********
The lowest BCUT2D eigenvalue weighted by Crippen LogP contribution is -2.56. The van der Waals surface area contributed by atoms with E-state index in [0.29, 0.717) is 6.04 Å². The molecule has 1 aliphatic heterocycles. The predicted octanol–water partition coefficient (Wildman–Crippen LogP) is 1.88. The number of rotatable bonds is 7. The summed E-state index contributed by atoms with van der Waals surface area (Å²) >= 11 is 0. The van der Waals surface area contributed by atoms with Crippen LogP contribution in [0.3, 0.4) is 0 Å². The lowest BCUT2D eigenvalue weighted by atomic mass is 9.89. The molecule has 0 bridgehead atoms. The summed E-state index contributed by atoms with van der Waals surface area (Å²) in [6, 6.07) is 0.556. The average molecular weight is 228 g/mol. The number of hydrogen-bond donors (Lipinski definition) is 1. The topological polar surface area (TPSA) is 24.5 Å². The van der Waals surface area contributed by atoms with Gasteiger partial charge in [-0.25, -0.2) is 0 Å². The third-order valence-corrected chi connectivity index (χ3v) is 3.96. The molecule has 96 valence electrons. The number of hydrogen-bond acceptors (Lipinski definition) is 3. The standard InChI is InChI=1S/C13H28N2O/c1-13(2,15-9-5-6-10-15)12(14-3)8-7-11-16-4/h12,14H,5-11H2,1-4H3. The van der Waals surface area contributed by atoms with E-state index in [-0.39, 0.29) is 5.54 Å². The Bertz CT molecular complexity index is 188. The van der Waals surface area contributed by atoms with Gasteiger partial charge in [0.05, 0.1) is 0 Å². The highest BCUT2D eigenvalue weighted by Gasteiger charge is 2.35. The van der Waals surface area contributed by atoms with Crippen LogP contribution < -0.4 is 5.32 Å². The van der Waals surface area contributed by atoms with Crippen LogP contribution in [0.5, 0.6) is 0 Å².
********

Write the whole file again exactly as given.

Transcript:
The lowest BCUT2D eigenvalue weighted by Crippen LogP contribution is -2.56. The van der Waals surface area contributed by atoms with E-state index in [0.29, 0.717) is 6.04 Å². The molecule has 1 aliphatic heterocycles. The predicted octanol–water partition coefficient (Wildman–Crippen LogP) is 1.88. The number of rotatable bonds is 7. The summed E-state index contributed by atoms with van der Waals surface area (Å²) >= 11 is 0. The van der Waals surface area contributed by atoms with Crippen LogP contribution in [0.3, 0.4) is 0 Å². The lowest BCUT2D eigenvalue weighted by atomic mass is 9.89. The molecule has 0 bridgehead atoms. The summed E-state index contributed by atoms with van der Waals surface area (Å²) in [6, 6.07) is 0.556. The average molecular weight is 228 g/mol. The number of hydrogen-bond donors (Lipinski definition) is 1. The topological polar surface area (TPSA) is 24.5 Å². The van der Waals surface area contributed by atoms with Gasteiger partial charge in [-0.25, -0.2) is 0 Å². The third-order valence-corrected chi connectivity index (χ3v) is 3.96. The molecule has 96 valence electrons. The number of hydrogen-bond acceptors (Lipinski definition) is 3. The standard InChI is InChI=1S/C13H28N2O/c1-13(2,15-9-5-6-10-15)12(14-3)8-7-11-16-4/h12,14H,5-11H2,1-4H3. The van der Waals surface area contributed by atoms with E-state index in [-0.39, 0.29) is 5.54 Å². The Bertz CT molecular complexity index is 188. The van der Waals surface area contributed by atoms with Gasteiger partial charge in [0.05, 0.1) is 0 Å². The highest BCUT2D eigenvalue weighted by Gasteiger charge is 2.35. The van der Waals surface area contributed by atoms with Crippen LogP contribution < -0.4 is 5.32 Å². The van der Waals surface area contributed by atoms with Crippen LogP contribution in [0.5, 0.6) is 0 Å².